Can Apprenticeships Reduce Recidivism?
Amid growing concerns about worker shortages and increasing pressures on the prison system, getting more offenders into long-term, stable employment has been an item of the United Kingdom’s government agenda for many years. Despite there being no need for primary legislation to implement employment schemes for prisoners, provisions and funding cuts within the Prisons Act have created a “spaghetti of new policies”, which has made it particularly difficult to make any legislative changes.
In February 2022, to honour National Apprenticeship Week, the Ministry of Justice has announced amendments to the Skills and Post-16 Education Bill, allowing prisoners to start apprenticeships whilst serving their sentence. The scheme is hoped to help cut crime and reoffending by guaranteeing employment upon release. Secretary of State for Education Nadhim Zahawi says that the new plan will:
“offer prisoners a life changing chance to gain the skills they need to secure a rewarding career, while providing more businesses with the skilled workforce they need to grow”.
Opening up apprenticeships to prisoners is a positive step towards reducing reoffending and cutting crime. A government report announcing the new scheme explains that, whilst the prison population is unable to take advantage of apprenticeships, ‘prisoners are already able to study, train and work while in jail and a further 5,000 prisoners take part in vital work in the community through release on temporary license, where they learn important skills and help shore up local labour shortages’.
However, with adult recidivism rates varying between 31.8 percent for those released from custody, and 57.5 percent for those released from custodial sentences of less than 12 months, the criminal justice system in its present state does not equip prisoners with the skills for employment after release. In fact, despite existing training opportunities, the odds of finding a job are stacked against prison leavers: the proportion of offenders in employment one year after release is just 17 percent. This is a particularly alarming statistic when reviewed alongside evidence showing that prison leavers at work are significantly less likely to re-offend.
In cutting the £18 billion cost of recidivism, the apprenticeship scheme could have significant implications for the UK’s legal system, which, particularly against a pandemic backdrop, is overcrowded and backlogged. According to the Ministry of Justice's figures, prisons in England and Wales have a maximum combined capacity of 76,332 people. The current prison population exceeds that number by 3,412 and looks to grow, with figures predicting a prison population of 98,500 by March 2026. In addition, Her Majesty’s Courts and Tribunals Service (HMCTS) reported a backlog of 53,000 cases, figures compounded by the profound implications of Covid-19 on the criminal justice system, much of which has faced significant budget reductions. Funding for HMCTS had fallen significantly, with 2019/20 funding 21 percent lower than in 2010/11. With these figures in mind, cutting reoffending rates could provide much-needed relief for the saturated criminal justice system in the UK.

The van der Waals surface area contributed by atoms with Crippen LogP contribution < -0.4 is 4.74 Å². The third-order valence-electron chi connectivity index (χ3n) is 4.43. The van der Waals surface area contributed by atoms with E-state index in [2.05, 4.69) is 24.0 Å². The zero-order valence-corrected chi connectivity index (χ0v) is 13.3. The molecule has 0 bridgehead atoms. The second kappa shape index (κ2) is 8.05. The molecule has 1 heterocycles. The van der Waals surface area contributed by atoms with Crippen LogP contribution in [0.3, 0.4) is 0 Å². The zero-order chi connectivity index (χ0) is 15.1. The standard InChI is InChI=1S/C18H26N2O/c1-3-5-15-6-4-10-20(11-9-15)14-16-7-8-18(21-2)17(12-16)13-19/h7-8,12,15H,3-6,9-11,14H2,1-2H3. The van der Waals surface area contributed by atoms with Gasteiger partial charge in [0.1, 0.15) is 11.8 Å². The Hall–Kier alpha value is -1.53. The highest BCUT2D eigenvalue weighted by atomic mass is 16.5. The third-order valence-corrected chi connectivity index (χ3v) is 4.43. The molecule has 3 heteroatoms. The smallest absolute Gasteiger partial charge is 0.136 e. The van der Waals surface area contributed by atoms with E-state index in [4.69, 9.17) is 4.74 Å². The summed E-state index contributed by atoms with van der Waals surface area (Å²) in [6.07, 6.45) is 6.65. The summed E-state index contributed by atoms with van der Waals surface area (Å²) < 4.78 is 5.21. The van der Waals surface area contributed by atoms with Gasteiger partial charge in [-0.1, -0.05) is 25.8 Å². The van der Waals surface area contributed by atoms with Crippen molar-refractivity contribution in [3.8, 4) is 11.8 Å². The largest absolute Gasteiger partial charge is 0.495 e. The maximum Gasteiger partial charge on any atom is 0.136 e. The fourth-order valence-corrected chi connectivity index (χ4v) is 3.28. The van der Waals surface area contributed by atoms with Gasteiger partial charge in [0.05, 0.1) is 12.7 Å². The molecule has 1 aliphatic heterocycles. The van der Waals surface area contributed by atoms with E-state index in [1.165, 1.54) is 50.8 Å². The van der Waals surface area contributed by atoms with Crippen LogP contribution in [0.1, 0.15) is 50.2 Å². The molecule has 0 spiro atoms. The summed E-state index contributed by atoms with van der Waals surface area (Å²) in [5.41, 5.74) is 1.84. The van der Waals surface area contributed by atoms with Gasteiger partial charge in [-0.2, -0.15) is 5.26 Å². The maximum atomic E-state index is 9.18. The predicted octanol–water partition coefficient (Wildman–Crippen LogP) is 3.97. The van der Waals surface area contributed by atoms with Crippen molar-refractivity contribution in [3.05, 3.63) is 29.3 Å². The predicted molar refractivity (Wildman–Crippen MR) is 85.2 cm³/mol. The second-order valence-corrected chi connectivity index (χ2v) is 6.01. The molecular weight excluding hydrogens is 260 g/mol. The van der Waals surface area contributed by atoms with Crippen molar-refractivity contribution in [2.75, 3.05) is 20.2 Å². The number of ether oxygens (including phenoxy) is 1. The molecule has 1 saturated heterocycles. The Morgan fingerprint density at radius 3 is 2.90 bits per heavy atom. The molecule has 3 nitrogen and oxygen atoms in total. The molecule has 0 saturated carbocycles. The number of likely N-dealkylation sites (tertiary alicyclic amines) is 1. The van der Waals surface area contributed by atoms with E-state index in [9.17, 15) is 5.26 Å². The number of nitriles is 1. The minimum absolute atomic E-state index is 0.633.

As it stands, prison training must be brought in touch with broader community needs. David Gauke MP notes that “there are too many low-level qualifications being delivered that reap little or no reward for prisoners and are of little relevance for employers”. One can hope that a work-based qualification will bridge the gap between skills acquired and required. Still, failure to integrate apprenticeships into broader societal demand could prove problematic for the scheme’s success and the reduction of reoffending.
We know three elements are required to cut reoffending: education, housing and employment. Media reports suggest that ‘the scheme will initially be offered to up to a hundred prisoners across England before being rolled out across the wider prison estate’, a positive step in reducing prisoner reoffending through education and employment. Amendments to the Skills and Post-16 Education Bill, the government say, will allow prisoners at open prisons across England ‘to apply for apprenticeship opportunities in vital industries, including hospitality and construction , providing direct routes into jobs with businesses in the community’.
But financial questions remain. How much will individuals in the scheme be paid? Apprenticeship wages are infamously low, with a 21-year-old in the first year of an apprenticeship being entitled to a minimum hourly rate of just £4.30. How does this translate into reducing homelessness and its increased likelihood to re-offend? Are these wages sufficient to allow ex-prisoners to provide for themselves?
In October, the Ministry of Justice announced the most significant funding increase for a decade for the criminal justice system, which will see an extra £550 million invested over the next three years. Replenishing funding cuts and investing heavily in prison education is the bedrock of improving many aspects of the UK criminal justice system. It supports efforts to rehabilitate offenders, protect the public and get ex-prisoners into work while keeping them off the streets.
The issue of reoffending highlights the interconnectedness between the problems of criminality and economic reform in the UK. New investment in the criminal justice system and apprenticeship schemes could significantly impact law and society more broadly, lowering crime rates, reducing pressure on courts and prisons, and strengthening the workforce. Yet, in a time whereby Britain’s cost of living crisis continues to worsen, can the promise of work amid the economic decline steer prisoners away from reoffending?